Joan Siefert Rose on the insanity of entrepreneurship | Opensource.com

Joan Siefert Rose on the insanity of entrepreneurship

Posted 15 Oct 2010 by 

Ruth Suehle (Red Hat)
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Joan Siefert Rose is the president of CED, a 25-year-old organization with 5,500 active members who promote and work to accelerate the entrepreneurial culture in North Carolina and the Research Triangle area in particular. She gave a talk at today's TEDx Raleigh event outlining the six symptoms of what she called the "Insanity of Entrepreneurship."

Many open source projects have also become (or been from the start) entrepreneurial projects, and there's a certain entrepreneurial spirit required for open source projects that have no intended business element. So it was no surprise that several of her six elements had a familiar ring:

1. Passion
American Underground is a new community in Durham, NC's historic American Tobacco District where entrepreneurs and business accelerators mix for creativity and collaboration. New companies have 12 weeks to get ready to go. "When they're done, either they're ready for the next stage, or they're ready to fold up and go home," Rose said. They either succeed, or they fail early and move on. Rose mentioned one of these companies--their business plan is to "create a wall of awesome." Now that's a passionate statement.

2. Caffeine
Writers and entrepreneurs have something in common--their office is the closest place with coffee and free wifi. Arguably the biggest difference is that eventually the entrepreneurs leave for a real office.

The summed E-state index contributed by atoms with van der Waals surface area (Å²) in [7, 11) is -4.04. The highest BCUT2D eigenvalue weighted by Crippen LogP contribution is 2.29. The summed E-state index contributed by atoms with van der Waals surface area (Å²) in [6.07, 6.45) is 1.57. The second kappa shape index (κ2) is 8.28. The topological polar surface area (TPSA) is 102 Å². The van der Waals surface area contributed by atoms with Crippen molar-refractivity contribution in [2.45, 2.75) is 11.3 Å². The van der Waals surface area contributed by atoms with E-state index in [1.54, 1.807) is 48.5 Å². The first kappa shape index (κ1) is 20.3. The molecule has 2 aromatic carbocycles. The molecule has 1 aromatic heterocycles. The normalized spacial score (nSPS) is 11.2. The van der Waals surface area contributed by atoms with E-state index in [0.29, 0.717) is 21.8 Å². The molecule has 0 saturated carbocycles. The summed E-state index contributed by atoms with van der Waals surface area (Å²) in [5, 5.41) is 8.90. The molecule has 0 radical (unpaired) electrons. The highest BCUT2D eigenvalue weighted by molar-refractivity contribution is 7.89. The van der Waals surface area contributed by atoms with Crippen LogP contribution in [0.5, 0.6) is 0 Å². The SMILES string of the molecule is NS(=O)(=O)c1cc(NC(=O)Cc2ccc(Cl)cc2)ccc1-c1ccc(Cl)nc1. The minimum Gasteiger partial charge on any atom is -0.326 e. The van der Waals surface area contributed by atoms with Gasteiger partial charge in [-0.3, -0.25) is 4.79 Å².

3. Willful disregard of the law of probability
No entrepreneur thinks they're going to be one of the eight in ten that fails. But if nobody was taking the risks, none of these great companies and the change they affect would ever happen.

4. An inability to work for someone else
Are you the manager (or former manager) of one of these people? Rose wants you to know it's not your fault when they leave. It's just that there are people who will work for you a bit to figure out the business world. To make enough money to quit. Even to find out how to sell to you the thing your company doesn't do well. But eventually they're going to leave. It's OK. It's just that breed of person. For those people, it's the only way to live. And it's what makes them good entrepreneurs. But it doesn't hurt if they also have...

5. A spouse with a job and benefits
Rose pointed out that the entrepreneurs in RTP are often a bit older than the stereotype--they're not fresh college grads working out of a garage. It's because this is an area rich in fields like life sciences. If your entrepreneurial project involves working on medical devices, that means a long time in development. So how do those people with families and the related obligations keep at it?

Rose echoed the answers she's heard. My wife's a doctor at Duke. My boyfriend got this great job in the park. "They're the unsung heroes who drive the entrepreneurial economy," she said. It's not a requirement, but it definitely helps.

6. A drive to change the world
Unlike the previous one, this symptom of an entrepreneur's insanity is especially notable in the younger entrepreneurs. Being a lone cowboy on the capitalist frontier isn't their motivator like it might have been 30 years ago.

Today they're working collaboratively. Their motivation is to make a big difference in the world. To change the carbon footprint. To make co-educational schools in Afghanistan. To reduce world hunger. They're inspiring, inspired, and they have big plans.

Rose noted that although you can teach business pracitces, you can't teach someone to be an entrepreneur. Either you have the symptoms of insanity--which she also called symptoms of excellence--or you don't.

Whether entrepreneurship or open source is your driver, I think Rose's concluding words apply: "Keep the insanity going."

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